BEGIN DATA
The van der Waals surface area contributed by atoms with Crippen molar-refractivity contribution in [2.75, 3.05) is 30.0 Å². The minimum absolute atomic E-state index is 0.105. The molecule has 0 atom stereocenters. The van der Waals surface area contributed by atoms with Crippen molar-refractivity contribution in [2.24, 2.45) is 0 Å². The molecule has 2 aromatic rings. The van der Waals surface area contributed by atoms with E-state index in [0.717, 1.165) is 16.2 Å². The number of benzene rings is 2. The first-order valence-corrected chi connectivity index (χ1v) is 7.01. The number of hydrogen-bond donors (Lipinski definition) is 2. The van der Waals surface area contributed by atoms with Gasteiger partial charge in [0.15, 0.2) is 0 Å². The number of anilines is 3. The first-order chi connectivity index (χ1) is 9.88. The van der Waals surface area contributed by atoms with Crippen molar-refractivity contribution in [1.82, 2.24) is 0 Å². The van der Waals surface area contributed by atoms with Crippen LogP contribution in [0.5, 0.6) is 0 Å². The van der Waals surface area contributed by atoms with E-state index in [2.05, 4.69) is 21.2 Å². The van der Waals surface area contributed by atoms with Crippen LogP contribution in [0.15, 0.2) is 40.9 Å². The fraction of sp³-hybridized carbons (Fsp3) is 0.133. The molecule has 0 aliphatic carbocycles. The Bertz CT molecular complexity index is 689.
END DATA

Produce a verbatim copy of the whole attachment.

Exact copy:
The van der Waals surface area contributed by atoms with Crippen molar-refractivity contribution in [2.75, 3.05) is 30.0 Å². The minimum absolute atomic E-state index is 0.105. The molecule has 0 atom stereocenters. The van der Waals surface area contributed by atoms with Crippen molar-refractivity contribution in [2.24, 2.45) is 0 Å². The molecule has 2 aromatic rings. The van der Waals surface area contributed by atoms with E-state index in [0.717, 1.165) is 16.2 Å². The number of benzene rings is 2. The first-order valence-corrected chi connectivity index (χ1v) is 7.01. The number of hydrogen-bond donors (Lipinski definition) is 2. The van der Waals surface area contributed by atoms with Gasteiger partial charge in [0.15, 0.2) is 0 Å². The number of anilines is 3. The first-order chi connectivity index (χ1) is 9.88. The van der Waals surface area contributed by atoms with Crippen molar-refractivity contribution in [1.82, 2.24) is 0 Å². The van der Waals surface area contributed by atoms with Crippen LogP contribution in [0.5, 0.6) is 0 Å². The van der Waals surface area contributed by atoms with E-state index in [2.05, 4.69) is 21.2 Å². The van der Waals surface area contributed by atoms with Crippen LogP contribution in [0.15, 0.2) is 40.9 Å². The fraction of sp³-hybridized carbons (Fsp3) is 0.133. The molecule has 0 aliphatic carbocycles. The Bertz CT molecular complexity index is 689.